Fifty enemy bodies were collected in the immediate vicinity of the camp. Many more bodies had been dragged away by the retreating Al Shabaab fighters, who rarely abandon their dead. All the dead attackers had blue plastic cups on them.
“We later came to learn that this had been an attack by an elite Al Shabaab unit and their failure was an indication that they can never overrun any KDF camp. That April 4 Hosingow attack gave us a lot of respect from Al Shabaab. We gave the bodies a decent burial. We later realised that we had killed about 300. We believe Al Shabaab buried some of the dead in Hosingow and Kismayu,” Major Busienei recalled.
“At 2.30pm, a helicopter arrived to evacuate the casualties. At 3pm, we went back to our positions. It is only then that we realised we had not eaten the whole day, but no one had the appetite. We organised for a light meal,” he recalled.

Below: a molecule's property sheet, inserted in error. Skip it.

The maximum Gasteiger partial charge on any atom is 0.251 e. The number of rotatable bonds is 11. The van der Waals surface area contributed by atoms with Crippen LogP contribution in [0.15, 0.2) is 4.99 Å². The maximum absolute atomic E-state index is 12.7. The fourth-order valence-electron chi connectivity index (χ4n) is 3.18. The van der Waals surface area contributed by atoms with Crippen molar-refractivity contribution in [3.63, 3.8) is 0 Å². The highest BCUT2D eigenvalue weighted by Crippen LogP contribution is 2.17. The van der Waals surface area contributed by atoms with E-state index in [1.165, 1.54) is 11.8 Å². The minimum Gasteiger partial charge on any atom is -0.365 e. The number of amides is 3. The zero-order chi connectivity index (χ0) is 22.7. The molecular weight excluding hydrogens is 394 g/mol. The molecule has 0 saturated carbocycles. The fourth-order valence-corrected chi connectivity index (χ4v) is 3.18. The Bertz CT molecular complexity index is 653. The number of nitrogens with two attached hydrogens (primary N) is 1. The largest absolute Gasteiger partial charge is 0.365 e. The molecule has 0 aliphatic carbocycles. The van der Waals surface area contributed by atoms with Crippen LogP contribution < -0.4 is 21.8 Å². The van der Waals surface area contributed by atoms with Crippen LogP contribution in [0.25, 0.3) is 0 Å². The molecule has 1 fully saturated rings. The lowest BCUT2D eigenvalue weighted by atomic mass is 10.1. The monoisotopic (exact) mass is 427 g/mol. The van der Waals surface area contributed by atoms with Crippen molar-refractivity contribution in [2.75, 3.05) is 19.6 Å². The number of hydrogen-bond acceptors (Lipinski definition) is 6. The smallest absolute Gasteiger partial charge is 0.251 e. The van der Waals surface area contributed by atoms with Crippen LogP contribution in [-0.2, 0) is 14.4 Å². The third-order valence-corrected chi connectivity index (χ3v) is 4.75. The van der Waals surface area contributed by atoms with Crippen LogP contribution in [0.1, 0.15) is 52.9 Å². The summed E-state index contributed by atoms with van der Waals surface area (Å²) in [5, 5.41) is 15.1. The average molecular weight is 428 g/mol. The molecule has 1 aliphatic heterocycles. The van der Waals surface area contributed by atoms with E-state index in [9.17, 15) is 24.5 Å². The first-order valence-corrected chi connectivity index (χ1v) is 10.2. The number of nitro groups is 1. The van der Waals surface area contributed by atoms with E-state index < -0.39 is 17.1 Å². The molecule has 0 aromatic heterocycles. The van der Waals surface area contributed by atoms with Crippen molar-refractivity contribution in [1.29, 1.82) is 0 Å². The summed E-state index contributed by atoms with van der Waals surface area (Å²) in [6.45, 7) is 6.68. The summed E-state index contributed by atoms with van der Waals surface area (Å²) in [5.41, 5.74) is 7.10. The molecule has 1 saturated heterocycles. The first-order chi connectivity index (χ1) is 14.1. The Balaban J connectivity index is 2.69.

Busienei reckons that their training before deployment to Somalia and comradeship saved the day.
Yet it was not the first time Major Busienei fought off Al Shabaab and won.
On January 22, 2011 Busienei had been dispatched to Tabda from Liboi to pick up some SNA soldiers whom he was to escort to Hosingow. He joined his colleagues who had been waiting and embarked on the treacherous journey.
Somewhere between Liboi and Tabda at Delbiyo, he linked up with an armored troop led by Lieutenant Makele. He left the SNA soldiers there and went to Tabda and onward to Liboi. They arrived at Delbiyo before night fall and set up camp before preparing a meal.
Then at 9.12pm, the camp came under heavy Al Shabaab attack that lasted 15 minutes. Four SNA soldiers were killed during the attack. The next morning, reinforcements led by Brigadier Ondiek and Colonel Nyaga came from Tabda and evacuated the injured and dead.
“Our Hosingow victory was payback to Al Shabaab for the Delbiyo incident,” Maj Busienei says.
After the Hosingow attack, it took the Al Shabaab a very long time to attempt a prodding attack on any KDF camp.